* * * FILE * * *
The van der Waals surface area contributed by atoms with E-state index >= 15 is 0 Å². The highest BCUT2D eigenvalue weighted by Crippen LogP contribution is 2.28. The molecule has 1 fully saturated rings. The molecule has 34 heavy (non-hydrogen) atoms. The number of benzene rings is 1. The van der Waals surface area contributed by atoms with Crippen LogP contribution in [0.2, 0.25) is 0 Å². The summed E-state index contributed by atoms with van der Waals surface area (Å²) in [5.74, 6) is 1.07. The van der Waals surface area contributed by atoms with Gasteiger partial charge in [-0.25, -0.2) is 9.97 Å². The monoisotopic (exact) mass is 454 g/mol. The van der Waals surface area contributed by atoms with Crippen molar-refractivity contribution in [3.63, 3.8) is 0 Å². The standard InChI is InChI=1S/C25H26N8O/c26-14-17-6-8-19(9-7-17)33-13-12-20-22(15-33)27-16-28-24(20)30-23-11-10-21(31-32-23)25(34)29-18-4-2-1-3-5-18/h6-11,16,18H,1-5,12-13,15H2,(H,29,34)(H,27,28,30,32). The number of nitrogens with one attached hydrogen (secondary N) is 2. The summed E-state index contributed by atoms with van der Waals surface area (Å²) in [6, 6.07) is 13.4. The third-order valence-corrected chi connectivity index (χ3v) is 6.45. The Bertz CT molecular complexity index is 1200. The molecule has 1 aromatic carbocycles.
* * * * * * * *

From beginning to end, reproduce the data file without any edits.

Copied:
The van der Waals surface area contributed by atoms with E-state index >= 15 is 0 Å². The highest BCUT2D eigenvalue weighted by Crippen LogP contribution is 2.28. The molecule has 1 fully saturated rings. The molecule has 34 heavy (non-hydrogen) atoms. The number of benzene rings is 1. The van der Waals surface area contributed by atoms with Crippen LogP contribution in [0.2, 0.25) is 0 Å². The summed E-state index contributed by atoms with van der Waals surface area (Å²) in [5.74, 6) is 1.07. The van der Waals surface area contributed by atoms with Gasteiger partial charge in [-0.25, -0.2) is 9.97 Å². The monoisotopic (exact) mass is 454 g/mol. The van der Waals surface area contributed by atoms with Crippen molar-refractivity contribution in [3.63, 3.8) is 0 Å². The standard InChI is InChI=1S/C25H26N8O/c26-14-17-6-8-19(9-7-17)33-13-12-20-22(15-33)27-16-28-24(20)30-23-11-10-21(31-32-23)25(34)29-18-4-2-1-3-5-18/h6-11,16,18H,1-5,12-13,15H2,(H,29,34)(H,27,28,30,32). The number of nitrogens with one attached hydrogen (secondary N) is 2. The summed E-state index contributed by atoms with van der Waals surface area (Å²) in [6, 6.07) is 13.4. The third-order valence-corrected chi connectivity index (χ3v) is 6.45. The Bertz CT molecular complexity index is 1200. The molecule has 1 aromatic carbocycles.